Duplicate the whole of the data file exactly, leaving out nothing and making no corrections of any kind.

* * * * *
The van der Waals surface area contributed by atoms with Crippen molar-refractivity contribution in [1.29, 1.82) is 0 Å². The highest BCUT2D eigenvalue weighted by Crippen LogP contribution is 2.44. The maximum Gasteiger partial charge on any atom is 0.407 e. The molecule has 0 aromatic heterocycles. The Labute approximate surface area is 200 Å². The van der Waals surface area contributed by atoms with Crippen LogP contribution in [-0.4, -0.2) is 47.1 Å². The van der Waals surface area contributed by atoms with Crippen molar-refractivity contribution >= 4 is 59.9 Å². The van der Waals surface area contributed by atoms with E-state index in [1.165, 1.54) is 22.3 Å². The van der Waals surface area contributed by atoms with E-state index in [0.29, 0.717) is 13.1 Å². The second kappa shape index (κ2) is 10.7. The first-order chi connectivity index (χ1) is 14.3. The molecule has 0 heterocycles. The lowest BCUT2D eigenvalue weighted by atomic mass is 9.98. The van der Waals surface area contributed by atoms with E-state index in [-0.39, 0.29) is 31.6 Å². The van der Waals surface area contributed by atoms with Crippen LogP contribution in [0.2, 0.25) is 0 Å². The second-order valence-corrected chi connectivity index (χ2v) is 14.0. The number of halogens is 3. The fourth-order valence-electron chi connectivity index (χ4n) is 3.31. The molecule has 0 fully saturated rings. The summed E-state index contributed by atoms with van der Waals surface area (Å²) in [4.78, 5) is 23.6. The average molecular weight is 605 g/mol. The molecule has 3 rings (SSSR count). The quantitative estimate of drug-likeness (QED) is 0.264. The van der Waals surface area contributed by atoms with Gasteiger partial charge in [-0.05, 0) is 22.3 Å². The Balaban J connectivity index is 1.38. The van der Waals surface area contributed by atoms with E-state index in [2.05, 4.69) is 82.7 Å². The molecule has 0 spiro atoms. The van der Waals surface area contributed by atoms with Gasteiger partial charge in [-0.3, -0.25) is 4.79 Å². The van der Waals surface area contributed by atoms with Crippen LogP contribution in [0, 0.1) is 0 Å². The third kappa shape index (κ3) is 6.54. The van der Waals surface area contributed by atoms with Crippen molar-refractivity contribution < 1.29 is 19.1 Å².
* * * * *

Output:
The van der Waals surface area contributed by atoms with Crippen molar-refractivity contribution in [1.29, 1.82) is 0 Å². The highest BCUT2D eigenvalue weighted by Crippen LogP contribution is 2.44. The maximum Gasteiger partial charge on any atom is 0.407 e. The molecule has 0 aromatic heterocycles. The Labute approximate surface area is 200 Å². The van der Waals surface area contributed by atoms with Crippen LogP contribution in [-0.4, -0.2) is 47.1 Å². The van der Waals surface area contributed by atoms with Crippen molar-refractivity contribution >= 4 is 59.9 Å². The van der Waals surface area contributed by atoms with E-state index in [1.165, 1.54) is 22.3 Å². The van der Waals surface area contributed by atoms with E-state index in [0.29, 0.717) is 13.1 Å². The second kappa shape index (κ2) is 10.7. The first-order chi connectivity index (χ1) is 14.3. The molecule has 0 heterocycles. The lowest BCUT2D eigenvalue weighted by atomic mass is 9.98. The van der Waals surface area contributed by atoms with E-state index in [-0.39, 0.29) is 31.6 Å². The van der Waals surface area contributed by atoms with Crippen LogP contribution in [0.2, 0.25) is 0 Å². The second-order valence-corrected chi connectivity index (χ2v) is 14.0. The number of halogens is 3. The fourth-order valence-electron chi connectivity index (χ4n) is 3.31. The molecule has 0 fully saturated rings. The summed E-state index contributed by atoms with van der Waals surface area (Å²) in [4.78, 5) is 23.6. The average molecular weight is 605 g/mol. The molecule has 3 rings (SSSR count). The quantitative estimate of drug-likeness (QED) is 0.264. The van der Waals surface area contributed by atoms with Gasteiger partial charge in [-0.05, 0) is 22.3 Å². The Balaban J connectivity index is 1.38. The van der Waals surface area contributed by atoms with E-state index in [2.05, 4.69) is 82.7 Å². The molecule has 0 spiro atoms. The van der Waals surface area contributed by atoms with Gasteiger partial charge in [-0.3, -0.25) is 4.79 Å². The van der Waals surface area contributed by atoms with Crippen LogP contribution in [0, 0.1) is 0 Å². The third kappa shape index (κ3) is 6.54. The van der Waals surface area contributed by atoms with Crippen molar-refractivity contribution < 1.29 is 19.1 Å².